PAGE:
In the ever-evolving world of design, "Interaction Design" as a distinct design discipline is becoming increasingly endangered. Once a foundational skill that drove the early conceptual design upon which visual design could subsequently be applied after testing with end users, Interaction Design has been consumed by the broader field of User Experience (UX) design. This led to a dilution of the core discipline of interaction design, resulting in the degradation of the interactive experience and creating ambiguity and confusion for practitioners and employers.
Interaction Design is about connecting the capabilities of technology products and services to human needs through design analysis. It results in conceptual designs and wireframes that carefully consider aspects such as information architecture and scalable/reusable interactive design patterns. We believe this skill is integral in ensuring that a website, app, or digital platform is not only usable and looks appealing but is useful, functions optimally, and drives customer choice. In the past, interaction designers were responsible for the “analysis” of the user's journey, focussing on the underlying mechanics of how a customer interacts with a digital experience without being distracted early on by aesthetics. We still encourage our team to sketch design ideas using pen, paper and whiteboards to avoid becoming prematurely focussed on visual design during the analytical and conceptual phase of design.
However, in recent years, the rise of the term "UX design" has led to the assimilation of interaction design into a larger and more ambiguous field. UX design, in theory, encompasses not only interaction design but also user interface (UI) design, graphic design, service design, and more. While this evolution broadens the horizons of design, it risks neglecting the fundamentals and logic of Interaction Design.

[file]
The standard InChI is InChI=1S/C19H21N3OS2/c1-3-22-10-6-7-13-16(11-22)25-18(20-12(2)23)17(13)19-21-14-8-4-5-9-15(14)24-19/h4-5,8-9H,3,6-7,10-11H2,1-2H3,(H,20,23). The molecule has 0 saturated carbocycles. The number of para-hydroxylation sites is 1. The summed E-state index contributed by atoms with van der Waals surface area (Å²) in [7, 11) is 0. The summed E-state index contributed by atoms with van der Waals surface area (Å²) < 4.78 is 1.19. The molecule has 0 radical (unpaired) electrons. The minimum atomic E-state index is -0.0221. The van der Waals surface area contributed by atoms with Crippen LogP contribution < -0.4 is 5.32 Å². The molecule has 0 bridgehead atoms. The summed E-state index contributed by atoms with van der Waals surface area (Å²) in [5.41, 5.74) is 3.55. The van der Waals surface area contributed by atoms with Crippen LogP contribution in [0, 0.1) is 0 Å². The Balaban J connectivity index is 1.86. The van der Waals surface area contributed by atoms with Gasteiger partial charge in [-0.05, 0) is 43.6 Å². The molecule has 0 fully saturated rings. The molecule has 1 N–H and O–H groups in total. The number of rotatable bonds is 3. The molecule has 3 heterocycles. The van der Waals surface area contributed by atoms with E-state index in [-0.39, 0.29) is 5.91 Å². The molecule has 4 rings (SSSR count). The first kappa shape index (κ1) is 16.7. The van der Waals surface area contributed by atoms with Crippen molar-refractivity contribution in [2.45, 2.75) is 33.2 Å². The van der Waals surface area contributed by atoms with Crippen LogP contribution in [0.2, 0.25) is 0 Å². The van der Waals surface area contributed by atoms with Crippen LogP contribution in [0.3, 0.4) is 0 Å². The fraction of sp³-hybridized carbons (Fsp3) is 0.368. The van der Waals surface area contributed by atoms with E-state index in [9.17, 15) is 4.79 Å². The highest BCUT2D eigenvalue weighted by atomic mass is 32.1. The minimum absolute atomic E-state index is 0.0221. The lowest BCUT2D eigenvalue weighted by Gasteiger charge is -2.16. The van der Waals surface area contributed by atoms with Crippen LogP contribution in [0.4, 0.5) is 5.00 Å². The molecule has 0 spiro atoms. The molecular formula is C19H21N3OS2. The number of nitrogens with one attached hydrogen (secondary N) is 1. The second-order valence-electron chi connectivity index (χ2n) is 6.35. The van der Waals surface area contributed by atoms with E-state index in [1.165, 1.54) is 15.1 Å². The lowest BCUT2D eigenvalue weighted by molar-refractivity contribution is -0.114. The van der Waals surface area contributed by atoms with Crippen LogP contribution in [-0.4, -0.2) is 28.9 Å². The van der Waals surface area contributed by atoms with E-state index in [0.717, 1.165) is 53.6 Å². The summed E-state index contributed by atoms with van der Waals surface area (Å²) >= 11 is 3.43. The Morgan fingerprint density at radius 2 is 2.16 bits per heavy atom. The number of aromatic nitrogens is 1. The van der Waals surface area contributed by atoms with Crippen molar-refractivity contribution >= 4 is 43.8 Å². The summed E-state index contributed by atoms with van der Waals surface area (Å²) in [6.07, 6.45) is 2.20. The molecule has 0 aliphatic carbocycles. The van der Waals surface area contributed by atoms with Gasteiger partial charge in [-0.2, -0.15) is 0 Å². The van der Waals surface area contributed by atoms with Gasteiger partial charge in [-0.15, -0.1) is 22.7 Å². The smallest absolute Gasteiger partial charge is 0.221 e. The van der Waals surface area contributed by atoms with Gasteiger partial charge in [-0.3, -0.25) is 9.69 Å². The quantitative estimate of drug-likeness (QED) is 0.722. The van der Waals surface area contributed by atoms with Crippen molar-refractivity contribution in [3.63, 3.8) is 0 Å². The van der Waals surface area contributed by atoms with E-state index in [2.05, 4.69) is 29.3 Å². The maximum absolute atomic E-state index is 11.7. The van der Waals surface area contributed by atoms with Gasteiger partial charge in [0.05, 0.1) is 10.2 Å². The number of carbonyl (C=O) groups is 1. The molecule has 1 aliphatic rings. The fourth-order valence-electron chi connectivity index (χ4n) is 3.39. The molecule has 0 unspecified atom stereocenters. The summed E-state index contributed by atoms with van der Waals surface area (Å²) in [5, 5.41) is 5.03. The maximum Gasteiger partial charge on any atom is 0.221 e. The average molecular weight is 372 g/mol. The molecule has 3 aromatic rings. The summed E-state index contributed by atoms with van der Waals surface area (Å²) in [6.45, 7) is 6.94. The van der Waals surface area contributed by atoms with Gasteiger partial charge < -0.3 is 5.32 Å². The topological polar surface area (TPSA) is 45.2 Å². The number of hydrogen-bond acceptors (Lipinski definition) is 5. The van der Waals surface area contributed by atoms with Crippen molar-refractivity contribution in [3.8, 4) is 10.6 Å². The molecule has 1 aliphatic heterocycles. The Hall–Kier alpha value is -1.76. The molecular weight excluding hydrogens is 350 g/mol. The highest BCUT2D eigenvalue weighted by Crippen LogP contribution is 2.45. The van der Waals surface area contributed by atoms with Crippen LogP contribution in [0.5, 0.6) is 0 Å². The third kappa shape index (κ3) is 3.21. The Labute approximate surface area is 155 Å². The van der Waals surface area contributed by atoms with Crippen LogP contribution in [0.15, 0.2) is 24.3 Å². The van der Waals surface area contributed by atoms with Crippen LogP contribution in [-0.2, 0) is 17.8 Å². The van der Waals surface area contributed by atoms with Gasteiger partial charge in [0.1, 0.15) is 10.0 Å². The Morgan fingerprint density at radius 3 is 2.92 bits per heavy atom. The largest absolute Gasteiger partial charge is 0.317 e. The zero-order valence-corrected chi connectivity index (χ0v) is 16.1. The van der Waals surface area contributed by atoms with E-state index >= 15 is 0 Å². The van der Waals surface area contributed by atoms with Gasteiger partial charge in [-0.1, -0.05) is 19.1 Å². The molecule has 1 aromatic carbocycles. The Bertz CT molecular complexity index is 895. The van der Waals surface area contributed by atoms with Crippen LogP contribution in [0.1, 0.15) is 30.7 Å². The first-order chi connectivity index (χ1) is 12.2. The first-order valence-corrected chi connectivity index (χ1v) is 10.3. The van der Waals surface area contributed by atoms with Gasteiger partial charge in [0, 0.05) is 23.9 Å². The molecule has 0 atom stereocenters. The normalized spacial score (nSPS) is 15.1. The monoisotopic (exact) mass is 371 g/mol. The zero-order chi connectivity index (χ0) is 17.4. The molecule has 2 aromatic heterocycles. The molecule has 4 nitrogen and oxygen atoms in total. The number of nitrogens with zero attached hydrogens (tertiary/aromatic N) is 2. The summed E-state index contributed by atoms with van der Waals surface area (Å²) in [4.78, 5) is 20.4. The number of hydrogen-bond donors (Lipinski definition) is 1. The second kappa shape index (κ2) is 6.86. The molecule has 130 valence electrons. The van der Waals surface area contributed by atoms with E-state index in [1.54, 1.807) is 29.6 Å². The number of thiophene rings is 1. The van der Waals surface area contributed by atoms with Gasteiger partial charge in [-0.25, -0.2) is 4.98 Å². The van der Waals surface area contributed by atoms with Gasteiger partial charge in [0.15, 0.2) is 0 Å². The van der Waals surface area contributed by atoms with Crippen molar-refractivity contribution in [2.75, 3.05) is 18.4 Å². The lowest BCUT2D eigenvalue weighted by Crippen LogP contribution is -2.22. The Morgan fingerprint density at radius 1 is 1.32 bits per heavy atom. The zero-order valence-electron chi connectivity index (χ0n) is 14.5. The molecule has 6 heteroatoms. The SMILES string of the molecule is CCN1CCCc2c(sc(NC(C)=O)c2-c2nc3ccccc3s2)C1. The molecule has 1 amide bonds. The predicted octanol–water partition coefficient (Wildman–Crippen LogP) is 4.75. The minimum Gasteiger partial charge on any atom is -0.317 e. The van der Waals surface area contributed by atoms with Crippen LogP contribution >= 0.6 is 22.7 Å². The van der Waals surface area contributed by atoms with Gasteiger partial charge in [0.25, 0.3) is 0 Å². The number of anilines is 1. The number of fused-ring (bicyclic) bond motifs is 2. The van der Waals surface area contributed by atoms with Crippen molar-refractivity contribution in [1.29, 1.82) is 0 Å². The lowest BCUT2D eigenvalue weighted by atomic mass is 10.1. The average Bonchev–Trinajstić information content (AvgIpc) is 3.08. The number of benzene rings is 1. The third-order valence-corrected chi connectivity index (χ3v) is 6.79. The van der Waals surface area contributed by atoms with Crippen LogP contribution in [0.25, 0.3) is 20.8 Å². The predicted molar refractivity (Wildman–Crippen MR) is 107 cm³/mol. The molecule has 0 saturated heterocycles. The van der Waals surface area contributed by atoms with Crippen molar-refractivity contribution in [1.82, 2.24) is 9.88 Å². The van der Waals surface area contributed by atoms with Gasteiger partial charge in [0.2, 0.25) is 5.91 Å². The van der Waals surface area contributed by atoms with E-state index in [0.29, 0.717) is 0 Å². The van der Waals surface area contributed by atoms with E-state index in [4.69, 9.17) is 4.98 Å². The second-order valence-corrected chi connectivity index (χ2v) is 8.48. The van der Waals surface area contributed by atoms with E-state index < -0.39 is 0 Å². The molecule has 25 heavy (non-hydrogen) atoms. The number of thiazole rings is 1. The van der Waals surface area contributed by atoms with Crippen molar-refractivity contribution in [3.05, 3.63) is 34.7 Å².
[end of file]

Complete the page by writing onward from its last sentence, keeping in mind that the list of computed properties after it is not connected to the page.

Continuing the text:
One of the reasons for this shift is that UX design has become a buzzword in the industry. Companies often seek UX designers without realising that, to be truly user-centred, designers should have strong analytical and interaction design skills. This has resulted in job descriptions that blur the lines between UI, UX and even CX design, further obscuring the importance of specialised interaction design skills.
One consequence of this trend is that many designers may find themselves handling interaction design tasks without the necessary expertise, potentially compromising the quality of the end user experience. Because designs without solid interaction design can “look good” they often get signed off for development by product owners and stakeholders without necessary attention being paid to the detail of the interactive model, information architecture and various user journeys. Companies that lack true interaction design capability may discover issues too late, after they've already compromised design through development and released products to the market.
As well as being the first design discipline that is ideally applied to a project, interaction design is also a more analytical approach that strives to align user needs with the goals of the organisation. This delicate balance is where the magic of interaction design happens making the user and the business successful together.